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I feel like an imposter

(6 Posts)
namechange9000798 Thu 04-Jun-20 17:28:19

I've name changed, this will be long and rambling, and I'm going to change a lot of details here including the type of disability and body part, so I hope I don't accidentally offend anyone with my example.

My DS was born with a very rare condition involving his legs, obviously I was a very worried new mum so pretty much immediately reached out to a couple of charities and help lines that support parents and patients. Due to the rareness there is only one truly active charity. They cover three areas
1 - Children born with underdeveloped very small legs
2 - Children born with missing parts of legs
3 - Children born without legs at all

So I joined this charity, signed up to their support groups, added their social media discussion pages and all that jazz, while we went under testing to find out exactly what condition ds had and how it would affect his life.
Extremely lucky for us it turns out Ds has the equivalent of missing toes on one foot, (excuse my bad example, I really don't want to say what it is.) So day to day life is barely different at all, obviously there is a visual difference but in terms of walking he should only struggle about 20% more than the average person. Ds is a toddler so we can't tell a difference at all currently as all toddlers stubble and fall, maybe he'll grow out of it, maybe he won't. We'd never wish this on him of course, but in terms of how bad it could potentially be this is good news.

Back to the charity, they are a lovely amazing group who do wonderful things, I'm sure they will come in very handy to us. I enjoy reading the discussion boards, finding out new things about these disabilities, when ds gets older he may want prosthetic toes and I can find information within this group about that. So I'd like to stay around. BUT because they cover all three areas I mentioned, I think we may be the "least affected" in the group. And therefore we don't need to join in with a lot of what they provide. For example, a big thing - they do special holidays in disability friends cabins, no cost just donations, so every child who can't walk can experience normal childhood holidays. We obviously won't be going as Ds can probably walk fine, so we can go on any old holiday and would be abusing the charity if we took that opportunity.
A small example - They have invited all members to join in a group zoom call tonight with councillors to discuss how we're all coping with our disabled children during the coronavirus. But we're coping the same as any other parent and have barely thought about the disability.
There is no way I'd join in with a chat to say "yes we're doing completely fine because my child is so much more able bodied than the rest of you." !! It's such a small group that it's obvious when we don't join in with these things, I'm worried they're thinking we are antisocial or don't deserve to be in the group. I'd really like to stay but I feel me and ds are the "ones who got off lightly" and other members aren't happy with our presence.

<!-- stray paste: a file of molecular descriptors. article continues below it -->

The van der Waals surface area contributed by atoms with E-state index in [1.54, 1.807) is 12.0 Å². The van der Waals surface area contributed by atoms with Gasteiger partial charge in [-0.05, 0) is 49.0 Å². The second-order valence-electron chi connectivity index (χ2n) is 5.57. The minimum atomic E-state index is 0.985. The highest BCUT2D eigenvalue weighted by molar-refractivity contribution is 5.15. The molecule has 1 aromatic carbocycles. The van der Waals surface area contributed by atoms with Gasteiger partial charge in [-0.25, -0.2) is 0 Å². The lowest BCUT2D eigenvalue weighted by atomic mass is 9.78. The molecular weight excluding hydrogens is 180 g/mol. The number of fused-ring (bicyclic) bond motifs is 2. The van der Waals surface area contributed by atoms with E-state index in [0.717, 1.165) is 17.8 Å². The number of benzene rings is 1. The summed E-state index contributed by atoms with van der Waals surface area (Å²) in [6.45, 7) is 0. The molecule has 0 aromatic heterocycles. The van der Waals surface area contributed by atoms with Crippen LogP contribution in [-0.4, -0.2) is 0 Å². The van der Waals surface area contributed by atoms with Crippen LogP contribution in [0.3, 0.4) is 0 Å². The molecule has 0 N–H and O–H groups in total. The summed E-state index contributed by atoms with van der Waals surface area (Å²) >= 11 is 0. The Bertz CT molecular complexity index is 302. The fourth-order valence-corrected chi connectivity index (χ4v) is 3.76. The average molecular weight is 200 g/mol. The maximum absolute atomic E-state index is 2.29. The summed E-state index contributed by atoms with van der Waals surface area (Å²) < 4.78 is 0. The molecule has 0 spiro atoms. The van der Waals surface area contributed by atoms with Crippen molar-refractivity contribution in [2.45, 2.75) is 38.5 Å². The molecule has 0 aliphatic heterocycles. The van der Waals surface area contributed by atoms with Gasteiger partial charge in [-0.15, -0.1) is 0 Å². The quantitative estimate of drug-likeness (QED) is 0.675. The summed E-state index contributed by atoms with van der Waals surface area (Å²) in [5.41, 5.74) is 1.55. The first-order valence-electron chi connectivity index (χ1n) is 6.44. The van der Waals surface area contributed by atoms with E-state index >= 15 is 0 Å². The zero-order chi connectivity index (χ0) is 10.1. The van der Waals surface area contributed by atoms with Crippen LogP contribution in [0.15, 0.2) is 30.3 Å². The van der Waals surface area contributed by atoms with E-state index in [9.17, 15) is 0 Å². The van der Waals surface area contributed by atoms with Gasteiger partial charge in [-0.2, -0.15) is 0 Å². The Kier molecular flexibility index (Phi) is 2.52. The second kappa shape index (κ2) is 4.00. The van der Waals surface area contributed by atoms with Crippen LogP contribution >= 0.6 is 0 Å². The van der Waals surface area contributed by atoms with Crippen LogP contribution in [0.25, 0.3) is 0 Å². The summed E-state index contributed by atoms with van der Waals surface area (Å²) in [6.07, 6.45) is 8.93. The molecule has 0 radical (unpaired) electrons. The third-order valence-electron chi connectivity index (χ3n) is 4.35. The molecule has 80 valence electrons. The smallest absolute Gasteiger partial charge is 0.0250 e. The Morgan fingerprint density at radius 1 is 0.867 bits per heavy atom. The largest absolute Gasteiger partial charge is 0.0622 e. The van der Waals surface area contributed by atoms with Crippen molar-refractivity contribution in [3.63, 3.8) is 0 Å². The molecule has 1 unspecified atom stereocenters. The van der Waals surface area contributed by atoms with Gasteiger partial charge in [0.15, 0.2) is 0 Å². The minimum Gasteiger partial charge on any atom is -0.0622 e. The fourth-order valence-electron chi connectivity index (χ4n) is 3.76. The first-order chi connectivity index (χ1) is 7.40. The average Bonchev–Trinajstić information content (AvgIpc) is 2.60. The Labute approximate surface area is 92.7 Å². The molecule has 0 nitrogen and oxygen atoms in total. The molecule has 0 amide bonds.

Aibu to stay in this group? I know technically we belong, but surely it would annoy you if your child had no legs and someone was using the same service as you when their child only had no toes..

Lockeduporknockedup Thu 04-Jun-20 17:34:45

You're not an imposter - you're just lucky. You're no less in need because other people are more in need. Some children and their parents will cope better with no legs than another parent and child would cope without a toe - people don't suffer the same. You may need this group more than other people even if your son's condition is lesser. You're not an imposter.

Laiste Thu 04-Jun-20 17:45:57

How about concentrating not only at what you can get out of it but what you can put in? Earn your place in the group (for your own peace of mind) so to speak, with joining in with ideas for fundraising, get togethers or just post regularly with lots of support and empathy when members who are down and struggling?

I'm sure no one is keeping tally on who's the worst and who's the least worthy ect.
flowers

Rose789 Thu 04-Jun-20 18:30:45

I am in a group for an externally rare genetic condition- Adams Oliver syndrome.
People are affected differently it causes shortening of limbs, missing fingers toes, cranial abnormalities. Some people are much more affected then others. I don’t judge anyone that is less affected then me and my family, and I wouldn’t expect people who are significantly more affected to resent my presence on the group. If you think people will think you are anti social (I honestly don’t think people would even notice unless there are only 10 members or something. Then put up a post explaining how you feel? I honestly wouldn’t worry though. Some people will contribute lots to groups some not at all. No one should be forced to contribute unless they want to.

namechange9000798 Thu 04-Jun-20 18:47:29

Thank you everyone, we absolutely do get involved in fundraising. It just feels a little like we don't belong, it's probably just my own anxieties being silly.

MintIceLolly Thu 04-Jun-20 21:33:51

Similar position. My DD is mildly affected by a mobility issue and we're in a group on Facebook for it. Some of these DC can't and never will walk, so I feel guilty posting about my DD walking - that's not to say she's not affected she is (she tires quickly, struggles with walking when it's cold etc she also walked very late compared to similar aged DCs). I've never been made to feel like I shouldn't be in the group though, I do struggle to know what to say to those who have children more badly affected.

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